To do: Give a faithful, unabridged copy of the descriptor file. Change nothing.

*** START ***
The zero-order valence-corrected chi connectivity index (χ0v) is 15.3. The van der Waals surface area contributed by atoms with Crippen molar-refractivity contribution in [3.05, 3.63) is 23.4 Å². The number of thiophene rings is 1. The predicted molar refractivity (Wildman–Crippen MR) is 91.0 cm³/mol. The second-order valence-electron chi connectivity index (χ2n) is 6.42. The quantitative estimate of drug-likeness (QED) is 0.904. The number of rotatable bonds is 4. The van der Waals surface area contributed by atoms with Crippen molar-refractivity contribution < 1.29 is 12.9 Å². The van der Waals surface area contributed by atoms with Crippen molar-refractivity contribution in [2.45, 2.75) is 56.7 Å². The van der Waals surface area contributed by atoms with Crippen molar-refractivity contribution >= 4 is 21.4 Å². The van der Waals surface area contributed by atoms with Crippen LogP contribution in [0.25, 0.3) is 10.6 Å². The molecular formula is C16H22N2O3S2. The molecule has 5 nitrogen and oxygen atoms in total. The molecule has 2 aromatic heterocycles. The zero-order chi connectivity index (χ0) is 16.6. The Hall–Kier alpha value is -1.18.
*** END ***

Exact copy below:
The zero-order valence-corrected chi connectivity index (χ0v) is 15.3. The van der Waals surface area contributed by atoms with Crippen molar-refractivity contribution in [3.05, 3.63) is 23.4 Å². The number of thiophene rings is 1. The predicted molar refractivity (Wildman–Crippen MR) is 91.0 cm³/mol. The second-order valence-electron chi connectivity index (χ2n) is 6.42. The quantitative estimate of drug-likeness (QED) is 0.904. The number of rotatable bonds is 4. The van der Waals surface area contributed by atoms with Crippen molar-refractivity contribution < 1.29 is 12.9 Å². The van der Waals surface area contributed by atoms with Crippen molar-refractivity contribution in [2.45, 2.75) is 56.7 Å². The van der Waals surface area contributed by atoms with Crippen molar-refractivity contribution >= 4 is 21.4 Å². The van der Waals surface area contributed by atoms with Crippen LogP contribution in [0.25, 0.3) is 10.6 Å². The molecular formula is C16H22N2O3S2. The molecule has 5 nitrogen and oxygen atoms in total. The molecule has 2 aromatic heterocycles. The zero-order chi connectivity index (χ0) is 16.6. The Hall–Kier alpha value is -1.18.